Above is Rachel Reeves (Mrs Nicholas Joicey) Member of Parliament for Leeds West and Shadow Chief Secretary to the Treasury. One of our local MPs, Rachel has recently been interviewed on TV and was clearly delighted with the Chancellor of the Exchequer’s latest U turn vis-à-vis lifting the cap of the tax relief insofar as charitable donations is concerned.
The British Gazette would point out to Rachel that her enthusiasm is misplaced. Why? Because charitable relief has become the latest (and easily the safest) method of tax evasion. NB: we use the term tax evasion as opposed to the legal tax avoidance.
Rachel’s (and that of her colleagues) attitude quite frankly mystifies us. You see, as a member of the Labour Party one would imagine that Rachel would be all for the clamping down on tax dodges. But this is clearly one which she is apparently quite happy with. Extraordinary!
“What do you mean?” We hear you say. “Surely the Charity Commission will ensure that any donation a rich banker gives will be for genuinely charitable purposes?”
Well you see Dear Reader. It depends upon which Charity Commission you are referring to. If by chance you are referring to the Charity Commission for England and Wales, the Office of the Scottish Charity Regulator or the Charity Commission for Northern Ireland, you can rest assured that these excellent organisations are beyond reproach and will ensure to the best of their ability that all charities registered with them are bona fide. All three will take rigorous action against any charity and persons connected with them who are bogus. Rest assured, any dishonest persons seeking to take fraudulent advantage of the tax system will most certainly find themselves helping police with their enquiries. If charged and subsequently convicted, they can expect to be a guest at one of Her Majesty’s penal establishments.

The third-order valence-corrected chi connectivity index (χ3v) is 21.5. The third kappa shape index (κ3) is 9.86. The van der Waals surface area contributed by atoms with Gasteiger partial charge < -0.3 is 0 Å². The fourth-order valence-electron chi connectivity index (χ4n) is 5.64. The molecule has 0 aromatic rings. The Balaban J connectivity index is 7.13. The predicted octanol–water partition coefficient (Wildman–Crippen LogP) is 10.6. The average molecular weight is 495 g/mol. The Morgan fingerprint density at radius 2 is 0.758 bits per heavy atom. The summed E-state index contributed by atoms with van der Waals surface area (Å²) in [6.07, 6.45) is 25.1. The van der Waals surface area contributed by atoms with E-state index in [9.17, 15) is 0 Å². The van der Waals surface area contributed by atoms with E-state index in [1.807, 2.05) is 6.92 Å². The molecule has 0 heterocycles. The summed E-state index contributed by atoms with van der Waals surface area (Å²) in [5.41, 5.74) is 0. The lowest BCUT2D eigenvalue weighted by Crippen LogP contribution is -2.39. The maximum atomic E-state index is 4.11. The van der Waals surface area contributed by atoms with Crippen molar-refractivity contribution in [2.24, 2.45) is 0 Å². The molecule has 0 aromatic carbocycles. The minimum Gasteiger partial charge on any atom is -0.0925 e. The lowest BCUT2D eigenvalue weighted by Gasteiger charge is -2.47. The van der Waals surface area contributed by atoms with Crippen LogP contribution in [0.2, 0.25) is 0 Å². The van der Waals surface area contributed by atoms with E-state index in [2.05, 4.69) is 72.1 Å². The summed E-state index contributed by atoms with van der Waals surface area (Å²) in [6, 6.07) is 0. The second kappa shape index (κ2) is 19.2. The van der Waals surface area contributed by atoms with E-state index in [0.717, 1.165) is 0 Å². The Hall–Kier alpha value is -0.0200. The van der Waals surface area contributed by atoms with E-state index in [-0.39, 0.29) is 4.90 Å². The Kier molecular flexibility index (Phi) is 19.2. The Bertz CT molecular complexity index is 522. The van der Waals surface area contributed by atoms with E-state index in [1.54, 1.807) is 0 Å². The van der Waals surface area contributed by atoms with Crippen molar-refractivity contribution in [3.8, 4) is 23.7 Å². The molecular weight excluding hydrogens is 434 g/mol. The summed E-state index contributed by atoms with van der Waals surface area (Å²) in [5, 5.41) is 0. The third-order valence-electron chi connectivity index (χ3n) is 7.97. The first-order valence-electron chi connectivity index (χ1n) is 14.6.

So then, what is the problem? You ask.
At this point Dear Reader, we would suggest that you take your blood pressure tablets.
Well you see, it all started with a certain, Herr Hein Persche back in 2009. You see, Herr Persche, a denizen of Lüdenscheid in North Rhine-Westphalia, wished to make a donation to a charity in Portugal.
Herr Persche tried to claim tax relief on the donation he had made to a Portuguese charity. This was denied by the German tax authorities. He then took his case all the way to the European Court of Justice, which ruled it was unlawful for a European member state to discriminate against a charity based in another member state in this way.
This means that British donors can now give to charities that are not based in the UK, and therefore not regulated by the Charity Commission, and still claim tax relief.
According to Treasury insiders, this has led to cases of wealthy people setting up charities abroad into which they pay money, but which are then used to fund their own companies, or even leisure activities, rather than for any serious charitable purpose. In one case, for example, a person ran a “fundraising function” through their charity that looked suspiciously like a personal party.
So we state again, it depends upon which Charity Commission you arte talking about. Is it the one in Sofia in Bulgaria, Bucharest in Rumania or Athens in Greece? Or maybe it is the one that is run by that nice former KGB officer in Lithuania?
So our advice to Rachel is this: If you hand the government of your country over to a foreign power, what do you expect?